How to plan a summer road trip in 2020. Things to think about to keep yourself and others healthy while on the road.
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How to Plan a Summer Road Trip in 2020
We have some great tips, but first and foremost check out the CDC coronavirus considerations for travelers. Once you’ve done that, keep reading!
The pandemic has killed off plenty of enthusiasm for meeting up with friends at everything from concerts to national parks. Yet the roads that link our great nation remain open for business, and for those itching to let their spirits roam free, a well-planned road trip can be just the solution for the lockdown doldrums. There are several ways to see some sights while staying safe, so your memories of this time aren’t restricted to takeout and Netflix.
Fill the Tank Today
Whether you intend to go from state to state in a massive RV or set out in a gas-sipping hybrid, fuel likely will never be cheaper than it is today. With oil trading below $40 per barrel and occasionally even dipping below zero, gas prices are only going to go up over time.
Fill up your main tank — plus your spare tank and emergency tank, if possible. The more you’re able to fill up now, the less you’ll have to worry about wiping down the pump handle at sketchy stations in unfamiliar places later.
Don’t Think You Have to Rough It
Camping out beneath the stars is a gift every person should enjoy on a vacation. Yet the lap of luxury can be just as lovely, especially since so many hotels are offering dirt-cheap rates for upscale services. Today, 80% of hotel rooms are empty, so their owners are willing to offer great deals — plus the new bonus of extra hygienic services and amenities.
Be Ready for Hazards
A sprained wrist or a twisted ankle isn’t worth a trip to a hospital in normal times. And it certainly isn’t when the hospital is overrun by patients carrying an infectious disease. Any road trip presents the risk of hazards, from choking to heat exhaustion. A passenger properly trained in first aid and CPR is worth their weight in gold. Bring a first-aid kit for basic wounds, sunburns, bee stings, and etc. Double-check that you’ve got all the necessary prescription medications with you.
Make a Travel Diary
How many specific days from past vacations can you remember with clarity? Often, we only remember the major highlights (or lowlights), so why not keep a travel diary?
A vacation log can be fun to look over afterward to help you remember the details of a trip. And if you make it a digital social media diary, you’ll get plenty of attention from friends.
Bring Your Own Bags
Between cities that restrict the use of plastic bags and the risk of infection from touching anything, anywhere, it’s a great idea to bring your own tote bags for supplies and laundry. You can find plenty of affordable, reusable bags online, including branded bags with your family name or logo for easy identification. Better still, putting clothes in reusable bags helps you cut down on superfluous clutter in a crowded car.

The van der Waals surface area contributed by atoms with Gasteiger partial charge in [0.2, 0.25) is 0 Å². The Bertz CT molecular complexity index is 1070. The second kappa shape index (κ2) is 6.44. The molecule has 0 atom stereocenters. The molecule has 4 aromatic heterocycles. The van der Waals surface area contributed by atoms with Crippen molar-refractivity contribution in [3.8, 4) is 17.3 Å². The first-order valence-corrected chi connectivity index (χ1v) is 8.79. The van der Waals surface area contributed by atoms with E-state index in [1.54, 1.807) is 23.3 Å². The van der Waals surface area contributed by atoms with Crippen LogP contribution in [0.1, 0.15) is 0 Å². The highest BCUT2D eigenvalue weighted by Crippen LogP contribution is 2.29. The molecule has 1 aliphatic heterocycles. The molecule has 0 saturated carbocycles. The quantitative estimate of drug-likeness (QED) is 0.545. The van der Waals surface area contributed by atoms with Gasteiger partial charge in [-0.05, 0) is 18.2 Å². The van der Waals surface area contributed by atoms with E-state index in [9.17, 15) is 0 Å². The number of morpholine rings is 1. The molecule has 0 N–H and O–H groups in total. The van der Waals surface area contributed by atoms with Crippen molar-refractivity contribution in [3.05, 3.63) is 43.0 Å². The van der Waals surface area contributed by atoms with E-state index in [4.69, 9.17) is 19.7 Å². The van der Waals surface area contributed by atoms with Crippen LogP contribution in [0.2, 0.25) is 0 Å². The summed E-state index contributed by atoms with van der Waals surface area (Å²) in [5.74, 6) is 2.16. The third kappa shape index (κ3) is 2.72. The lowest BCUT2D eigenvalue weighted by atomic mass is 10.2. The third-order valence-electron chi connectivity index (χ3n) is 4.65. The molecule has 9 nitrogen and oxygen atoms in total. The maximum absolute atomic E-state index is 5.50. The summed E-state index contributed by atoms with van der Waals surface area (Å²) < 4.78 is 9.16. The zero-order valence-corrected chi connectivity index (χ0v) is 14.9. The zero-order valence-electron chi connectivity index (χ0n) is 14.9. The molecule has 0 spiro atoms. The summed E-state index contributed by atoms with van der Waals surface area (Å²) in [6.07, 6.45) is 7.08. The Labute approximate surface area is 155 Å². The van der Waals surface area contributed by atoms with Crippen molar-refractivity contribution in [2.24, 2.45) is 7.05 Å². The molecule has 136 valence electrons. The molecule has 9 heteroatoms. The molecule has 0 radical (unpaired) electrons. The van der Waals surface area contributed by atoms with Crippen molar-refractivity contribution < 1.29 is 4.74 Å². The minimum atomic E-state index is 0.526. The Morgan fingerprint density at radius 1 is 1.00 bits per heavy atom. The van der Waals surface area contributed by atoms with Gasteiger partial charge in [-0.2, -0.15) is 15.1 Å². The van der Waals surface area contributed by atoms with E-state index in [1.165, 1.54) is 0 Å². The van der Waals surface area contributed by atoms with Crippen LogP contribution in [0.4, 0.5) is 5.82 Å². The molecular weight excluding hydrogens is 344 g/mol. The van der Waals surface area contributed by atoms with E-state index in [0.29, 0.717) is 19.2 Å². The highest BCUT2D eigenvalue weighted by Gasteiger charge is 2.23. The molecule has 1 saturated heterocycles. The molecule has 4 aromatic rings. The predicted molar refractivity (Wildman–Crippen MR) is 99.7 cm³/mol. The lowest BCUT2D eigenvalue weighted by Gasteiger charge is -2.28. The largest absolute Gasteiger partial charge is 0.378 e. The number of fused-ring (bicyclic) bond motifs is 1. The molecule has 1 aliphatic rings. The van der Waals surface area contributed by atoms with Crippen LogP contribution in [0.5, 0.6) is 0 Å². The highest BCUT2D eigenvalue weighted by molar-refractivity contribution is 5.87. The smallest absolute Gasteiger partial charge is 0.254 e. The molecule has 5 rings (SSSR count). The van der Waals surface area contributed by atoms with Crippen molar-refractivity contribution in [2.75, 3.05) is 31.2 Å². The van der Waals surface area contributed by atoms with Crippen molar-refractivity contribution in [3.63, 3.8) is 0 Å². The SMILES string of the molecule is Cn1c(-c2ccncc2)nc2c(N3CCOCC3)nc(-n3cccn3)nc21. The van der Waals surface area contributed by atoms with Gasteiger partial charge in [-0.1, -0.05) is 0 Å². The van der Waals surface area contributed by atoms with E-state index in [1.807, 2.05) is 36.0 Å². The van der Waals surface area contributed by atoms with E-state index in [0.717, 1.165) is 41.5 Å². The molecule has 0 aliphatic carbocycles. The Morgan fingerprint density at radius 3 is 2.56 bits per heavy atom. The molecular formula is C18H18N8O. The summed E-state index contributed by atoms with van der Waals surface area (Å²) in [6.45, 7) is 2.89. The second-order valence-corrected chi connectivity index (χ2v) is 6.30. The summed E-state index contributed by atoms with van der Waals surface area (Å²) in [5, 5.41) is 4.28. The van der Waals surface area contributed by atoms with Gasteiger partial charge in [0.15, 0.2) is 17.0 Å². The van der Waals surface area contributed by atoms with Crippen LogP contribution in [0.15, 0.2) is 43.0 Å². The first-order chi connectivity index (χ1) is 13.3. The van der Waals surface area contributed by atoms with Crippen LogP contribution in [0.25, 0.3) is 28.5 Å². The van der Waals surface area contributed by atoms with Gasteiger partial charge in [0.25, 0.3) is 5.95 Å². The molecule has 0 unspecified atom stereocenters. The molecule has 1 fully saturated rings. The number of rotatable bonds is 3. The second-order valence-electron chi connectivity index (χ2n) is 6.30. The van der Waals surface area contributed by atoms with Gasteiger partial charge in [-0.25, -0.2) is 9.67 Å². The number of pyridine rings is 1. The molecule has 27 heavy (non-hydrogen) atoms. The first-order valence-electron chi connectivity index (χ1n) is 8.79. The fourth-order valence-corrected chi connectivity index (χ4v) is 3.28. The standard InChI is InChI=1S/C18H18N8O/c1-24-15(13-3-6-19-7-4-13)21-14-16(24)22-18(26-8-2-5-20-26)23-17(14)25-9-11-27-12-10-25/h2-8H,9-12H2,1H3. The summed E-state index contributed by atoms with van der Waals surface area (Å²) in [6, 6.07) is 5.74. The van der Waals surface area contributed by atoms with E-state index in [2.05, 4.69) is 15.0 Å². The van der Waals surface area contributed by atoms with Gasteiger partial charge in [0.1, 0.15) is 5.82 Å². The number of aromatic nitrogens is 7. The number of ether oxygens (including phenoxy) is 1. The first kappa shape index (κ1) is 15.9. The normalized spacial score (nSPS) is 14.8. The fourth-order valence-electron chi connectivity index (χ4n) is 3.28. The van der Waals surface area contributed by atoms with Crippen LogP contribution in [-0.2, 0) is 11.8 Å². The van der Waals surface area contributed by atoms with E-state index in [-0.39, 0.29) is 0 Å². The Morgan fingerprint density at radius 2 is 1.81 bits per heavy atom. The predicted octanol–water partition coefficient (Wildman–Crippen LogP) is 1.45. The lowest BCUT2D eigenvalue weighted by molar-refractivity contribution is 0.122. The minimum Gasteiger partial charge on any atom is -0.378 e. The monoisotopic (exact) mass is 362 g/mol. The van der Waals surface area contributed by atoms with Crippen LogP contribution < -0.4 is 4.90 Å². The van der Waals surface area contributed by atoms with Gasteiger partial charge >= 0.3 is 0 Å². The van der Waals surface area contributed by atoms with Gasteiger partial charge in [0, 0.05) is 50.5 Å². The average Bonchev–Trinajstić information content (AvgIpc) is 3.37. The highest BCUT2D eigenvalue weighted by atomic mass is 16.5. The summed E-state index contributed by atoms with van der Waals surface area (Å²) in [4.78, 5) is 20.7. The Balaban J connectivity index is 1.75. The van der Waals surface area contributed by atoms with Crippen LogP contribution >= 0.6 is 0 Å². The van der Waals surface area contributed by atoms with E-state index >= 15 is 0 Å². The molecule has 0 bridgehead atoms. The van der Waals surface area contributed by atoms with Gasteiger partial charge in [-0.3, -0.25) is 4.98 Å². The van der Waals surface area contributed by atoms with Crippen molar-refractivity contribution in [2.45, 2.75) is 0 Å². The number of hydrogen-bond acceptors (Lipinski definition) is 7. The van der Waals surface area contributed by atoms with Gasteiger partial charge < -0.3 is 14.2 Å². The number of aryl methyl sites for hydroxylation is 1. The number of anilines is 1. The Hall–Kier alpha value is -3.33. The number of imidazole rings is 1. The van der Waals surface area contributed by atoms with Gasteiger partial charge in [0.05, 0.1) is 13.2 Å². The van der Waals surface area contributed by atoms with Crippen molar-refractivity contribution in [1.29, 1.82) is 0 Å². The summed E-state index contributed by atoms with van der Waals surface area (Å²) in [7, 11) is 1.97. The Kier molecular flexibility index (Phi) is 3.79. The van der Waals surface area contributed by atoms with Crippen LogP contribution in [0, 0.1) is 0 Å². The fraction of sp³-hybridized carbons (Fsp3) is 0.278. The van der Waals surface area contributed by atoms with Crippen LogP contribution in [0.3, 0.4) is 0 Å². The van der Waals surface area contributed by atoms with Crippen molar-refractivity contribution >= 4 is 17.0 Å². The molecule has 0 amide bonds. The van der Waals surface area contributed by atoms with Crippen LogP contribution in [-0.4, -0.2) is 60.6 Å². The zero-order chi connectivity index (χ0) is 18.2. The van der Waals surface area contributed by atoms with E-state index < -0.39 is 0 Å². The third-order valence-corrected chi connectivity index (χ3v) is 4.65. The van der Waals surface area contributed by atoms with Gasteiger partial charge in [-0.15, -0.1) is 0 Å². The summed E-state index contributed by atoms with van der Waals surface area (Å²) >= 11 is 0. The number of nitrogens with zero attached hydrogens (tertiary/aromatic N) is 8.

Try New Things
What’s the point of a road trip that doesn’t challenge your senses, your mindset, or your emotions? There’s a difference between getting out to see the world and looking through a picture book of famous places; experience is one of the things that defines us as people. A road trip, whether large or small, can be a means of testing yourself: your navigation skills, your bladder limits, your ability to drive a new type of car altogether. If you do it right, you’ll come back with a changed perspective.
Make Cleanliness Key
Some of us can manage a dirty car better than others, whether it’s a mud-spattered windshield or a dog-fur-laden seat or empty soda bottles. There’s nothing wrong with a messy car, but these days, you need to make extra-certain you aren’t contributing to viral spread while you’re rolling through America.
Bring enough soap and hand sanitizer to clean your hands after you touch surfaces at every place you stop. Use a face mask whenever you are indoors or within 6 feet of others outdoors. Do your best not to touch your face. A road trip shouldn’t put you in peril, and shouldn’t put anyone you meet at risk, either. Re-read those CDC guidelines for travelers to make sure you’ve covered all your bases.
The summer of 2020 won’t be remembered for its awesome new adventures unless you strive to make it memorable. A road trip can be the perfect break from a dreary routine, whether it involves family or friends or the solitude of a solo trip. Plot out a route, make some online reservations, and create a checklist of cleaning, first-aid, and road supplies. Then make your Plan A (and Plan B and Plan C), shift into gear, and burn some rubber.
Are you taking a summer road trip in 2020? What are your top tips?
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Molly Barnes is a full-time digital nomad, exploring and working remotely in different cities in the US. She and her boyfriend Jacob created the website Digital Nomad Life to share their journey and help others to pursue a nomadic lifestyle.